IRAs: A smart way to save for retirement.

The New Year is not just a time to think about making resolutions; it’s actually a great time to think about retirement. Or, more specifically, saving for retirement with an Individual Retirement Account (IRA).

According to CNN Money, an IRA is “a saving account with big tax breaks that makes it an ideal way to sock away money for retirement.” The good news is that there’s no shortage of IRA options for today’s retirement savers. In fact, according to The Motley Fool, there are 11 types of IRAs – The most common being Traditional and Roth IRAs.

Traditional IRA – Tax benefits today.
In short, a traditional IRA is a tax-deferred way to save for retirement. With a traditional IRA, you don’t pay taxes on the money you contribute until you withdraw the funds in retirement. The benefit of deferring taxes until retirement is that your dividends, interest and capital gains compound each year, allowing your funds to accumulate faster.

Roth IRA – Tax benefits in retirement.
In contrast, a Roth IRA is a type of IRA that does not offer tax-deductible contributions, but rather offers tax-free withdrawals in retirement. The main benefit is that you will be able to enjoy your retirement nest egg without paying taxes.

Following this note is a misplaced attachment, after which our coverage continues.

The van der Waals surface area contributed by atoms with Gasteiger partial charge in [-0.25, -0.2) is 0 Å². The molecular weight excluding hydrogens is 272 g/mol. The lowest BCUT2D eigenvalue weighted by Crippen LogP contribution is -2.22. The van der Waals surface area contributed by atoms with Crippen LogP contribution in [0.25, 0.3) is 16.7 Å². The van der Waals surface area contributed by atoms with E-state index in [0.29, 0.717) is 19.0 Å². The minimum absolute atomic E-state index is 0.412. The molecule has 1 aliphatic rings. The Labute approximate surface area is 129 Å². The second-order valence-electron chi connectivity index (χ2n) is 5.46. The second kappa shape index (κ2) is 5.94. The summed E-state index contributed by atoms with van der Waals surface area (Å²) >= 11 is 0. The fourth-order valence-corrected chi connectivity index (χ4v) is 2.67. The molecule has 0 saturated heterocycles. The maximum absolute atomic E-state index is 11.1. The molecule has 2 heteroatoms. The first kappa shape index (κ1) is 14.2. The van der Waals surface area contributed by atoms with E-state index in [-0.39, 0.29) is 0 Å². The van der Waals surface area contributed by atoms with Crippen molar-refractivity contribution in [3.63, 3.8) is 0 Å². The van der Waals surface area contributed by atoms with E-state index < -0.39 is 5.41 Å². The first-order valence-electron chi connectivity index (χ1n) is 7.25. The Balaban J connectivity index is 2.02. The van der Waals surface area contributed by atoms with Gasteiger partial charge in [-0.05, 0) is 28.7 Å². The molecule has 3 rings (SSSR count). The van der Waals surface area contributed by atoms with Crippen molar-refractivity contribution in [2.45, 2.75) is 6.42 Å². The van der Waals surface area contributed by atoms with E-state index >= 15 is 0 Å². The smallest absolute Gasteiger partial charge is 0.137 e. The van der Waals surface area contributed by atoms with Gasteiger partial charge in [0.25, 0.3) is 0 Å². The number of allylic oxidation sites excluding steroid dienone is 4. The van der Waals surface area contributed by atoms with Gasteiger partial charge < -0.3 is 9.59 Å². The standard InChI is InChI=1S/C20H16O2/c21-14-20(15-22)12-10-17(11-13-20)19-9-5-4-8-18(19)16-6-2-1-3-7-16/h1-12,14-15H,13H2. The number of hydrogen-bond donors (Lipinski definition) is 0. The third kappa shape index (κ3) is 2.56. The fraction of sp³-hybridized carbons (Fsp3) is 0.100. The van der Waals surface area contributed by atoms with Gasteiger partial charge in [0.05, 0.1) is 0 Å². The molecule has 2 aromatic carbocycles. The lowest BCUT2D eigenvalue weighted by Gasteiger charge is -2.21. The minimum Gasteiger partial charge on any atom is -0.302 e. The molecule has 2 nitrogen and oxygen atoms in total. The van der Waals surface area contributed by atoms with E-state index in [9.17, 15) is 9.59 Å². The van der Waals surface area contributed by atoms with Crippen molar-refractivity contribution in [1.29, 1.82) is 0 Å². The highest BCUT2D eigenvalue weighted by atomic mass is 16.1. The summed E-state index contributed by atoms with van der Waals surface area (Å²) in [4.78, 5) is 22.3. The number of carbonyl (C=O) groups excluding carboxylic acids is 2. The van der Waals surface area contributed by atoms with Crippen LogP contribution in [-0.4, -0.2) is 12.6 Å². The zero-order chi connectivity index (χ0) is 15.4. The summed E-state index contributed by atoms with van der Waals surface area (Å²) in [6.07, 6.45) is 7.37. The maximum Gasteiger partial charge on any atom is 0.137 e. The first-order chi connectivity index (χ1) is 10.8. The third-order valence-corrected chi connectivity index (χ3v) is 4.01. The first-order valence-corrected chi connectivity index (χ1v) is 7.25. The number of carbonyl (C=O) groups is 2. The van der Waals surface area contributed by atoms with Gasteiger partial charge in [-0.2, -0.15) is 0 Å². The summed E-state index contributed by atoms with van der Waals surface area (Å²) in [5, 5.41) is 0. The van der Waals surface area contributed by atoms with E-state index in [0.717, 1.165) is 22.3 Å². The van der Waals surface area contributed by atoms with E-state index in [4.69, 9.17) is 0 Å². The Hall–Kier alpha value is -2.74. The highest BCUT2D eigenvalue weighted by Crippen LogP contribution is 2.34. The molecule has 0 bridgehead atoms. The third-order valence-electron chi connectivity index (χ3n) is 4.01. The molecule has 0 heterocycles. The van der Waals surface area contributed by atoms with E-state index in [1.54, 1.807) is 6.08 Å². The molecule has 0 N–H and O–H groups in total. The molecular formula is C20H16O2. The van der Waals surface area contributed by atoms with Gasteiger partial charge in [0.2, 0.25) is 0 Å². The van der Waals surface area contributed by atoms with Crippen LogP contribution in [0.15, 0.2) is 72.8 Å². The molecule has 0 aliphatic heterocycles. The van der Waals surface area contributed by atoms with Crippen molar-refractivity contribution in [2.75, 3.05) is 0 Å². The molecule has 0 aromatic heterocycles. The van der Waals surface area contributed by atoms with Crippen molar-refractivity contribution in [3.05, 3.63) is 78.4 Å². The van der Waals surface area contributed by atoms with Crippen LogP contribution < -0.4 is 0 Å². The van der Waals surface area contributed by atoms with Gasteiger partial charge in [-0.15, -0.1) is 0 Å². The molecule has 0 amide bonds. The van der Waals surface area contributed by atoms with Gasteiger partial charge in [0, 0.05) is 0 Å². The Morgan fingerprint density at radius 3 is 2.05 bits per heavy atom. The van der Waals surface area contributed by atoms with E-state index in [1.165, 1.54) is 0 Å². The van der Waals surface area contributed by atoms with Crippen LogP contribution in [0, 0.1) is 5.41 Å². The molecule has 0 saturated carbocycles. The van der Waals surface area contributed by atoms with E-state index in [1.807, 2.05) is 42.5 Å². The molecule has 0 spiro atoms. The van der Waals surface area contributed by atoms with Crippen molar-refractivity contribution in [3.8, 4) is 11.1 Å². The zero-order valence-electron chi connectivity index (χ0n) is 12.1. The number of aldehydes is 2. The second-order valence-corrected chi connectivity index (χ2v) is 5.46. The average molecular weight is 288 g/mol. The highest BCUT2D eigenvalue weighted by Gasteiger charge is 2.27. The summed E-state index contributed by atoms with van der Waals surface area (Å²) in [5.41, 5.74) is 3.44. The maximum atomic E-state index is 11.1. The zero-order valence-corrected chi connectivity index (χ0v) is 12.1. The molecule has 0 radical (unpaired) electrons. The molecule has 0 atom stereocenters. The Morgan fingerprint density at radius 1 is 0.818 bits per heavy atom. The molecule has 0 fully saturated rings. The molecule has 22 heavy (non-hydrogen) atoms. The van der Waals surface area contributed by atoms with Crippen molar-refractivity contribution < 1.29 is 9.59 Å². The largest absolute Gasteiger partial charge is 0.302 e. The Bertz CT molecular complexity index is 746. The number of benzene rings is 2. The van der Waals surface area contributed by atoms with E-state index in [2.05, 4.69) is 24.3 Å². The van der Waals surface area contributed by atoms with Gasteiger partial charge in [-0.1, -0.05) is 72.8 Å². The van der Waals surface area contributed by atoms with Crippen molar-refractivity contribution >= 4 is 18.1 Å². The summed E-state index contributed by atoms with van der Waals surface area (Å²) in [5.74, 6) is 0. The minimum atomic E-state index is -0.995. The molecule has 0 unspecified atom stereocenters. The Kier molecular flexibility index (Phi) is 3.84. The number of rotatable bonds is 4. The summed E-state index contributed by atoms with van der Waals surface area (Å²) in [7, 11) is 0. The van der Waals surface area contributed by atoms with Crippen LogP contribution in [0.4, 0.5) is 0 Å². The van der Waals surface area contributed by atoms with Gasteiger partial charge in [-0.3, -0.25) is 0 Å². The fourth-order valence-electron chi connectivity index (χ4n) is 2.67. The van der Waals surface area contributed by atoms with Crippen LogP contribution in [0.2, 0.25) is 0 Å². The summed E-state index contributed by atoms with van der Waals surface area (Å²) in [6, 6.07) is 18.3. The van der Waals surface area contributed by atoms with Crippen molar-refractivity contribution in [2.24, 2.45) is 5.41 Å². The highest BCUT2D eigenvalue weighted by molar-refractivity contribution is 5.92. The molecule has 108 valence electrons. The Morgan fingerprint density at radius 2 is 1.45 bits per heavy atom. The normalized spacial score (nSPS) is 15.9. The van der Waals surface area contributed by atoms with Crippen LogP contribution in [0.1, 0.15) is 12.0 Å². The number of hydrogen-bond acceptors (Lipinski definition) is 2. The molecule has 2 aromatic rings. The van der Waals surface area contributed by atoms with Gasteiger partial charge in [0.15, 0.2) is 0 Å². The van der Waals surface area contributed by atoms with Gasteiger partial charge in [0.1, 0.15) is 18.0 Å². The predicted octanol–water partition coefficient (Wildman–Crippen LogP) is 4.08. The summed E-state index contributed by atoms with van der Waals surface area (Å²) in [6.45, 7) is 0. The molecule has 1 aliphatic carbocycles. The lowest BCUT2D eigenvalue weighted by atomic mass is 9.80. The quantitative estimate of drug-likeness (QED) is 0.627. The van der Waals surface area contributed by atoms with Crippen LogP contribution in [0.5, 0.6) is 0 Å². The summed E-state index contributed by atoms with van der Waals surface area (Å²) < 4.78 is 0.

Whether you choose a Roth or traditional IRA depends on whether you want to have tax benefits today or in retirement. The Motley Fool provides more information on the specific differences between the two plans.

Other Types of IRAs
If you didn’t know about the other types of IRAs, you aren’t alone. But, depending on your needs, you may want to consider other types of IRAs, including

  • SEP-IRA. If you’re self-employed, you can take advantage of a traditional IRA for self-employed individuals — a SEP-IRA. A SEP-IRA offers higher contributions amounts than traditional IRAs. And, if you have employees, you can contribute to their IRAs, thereby increasing your contributions and tax benefits.
  • Education IRA. If you are saving for education, you can take advantage of an Education IRA. Although there is no tax deduction allowed for the contribution, deposits and earnings can be withdrawn tax free if used to pay for the costs of higher education.

You can learn more about the specific guidelines and requirements of IRAs, including contribution limits by visiting the IRS website.

We’d be happy to provide more information on the options available to you and help you choose the IRA solution that best fits your needs. For more specific information about your situation, speak with your tax advisor.

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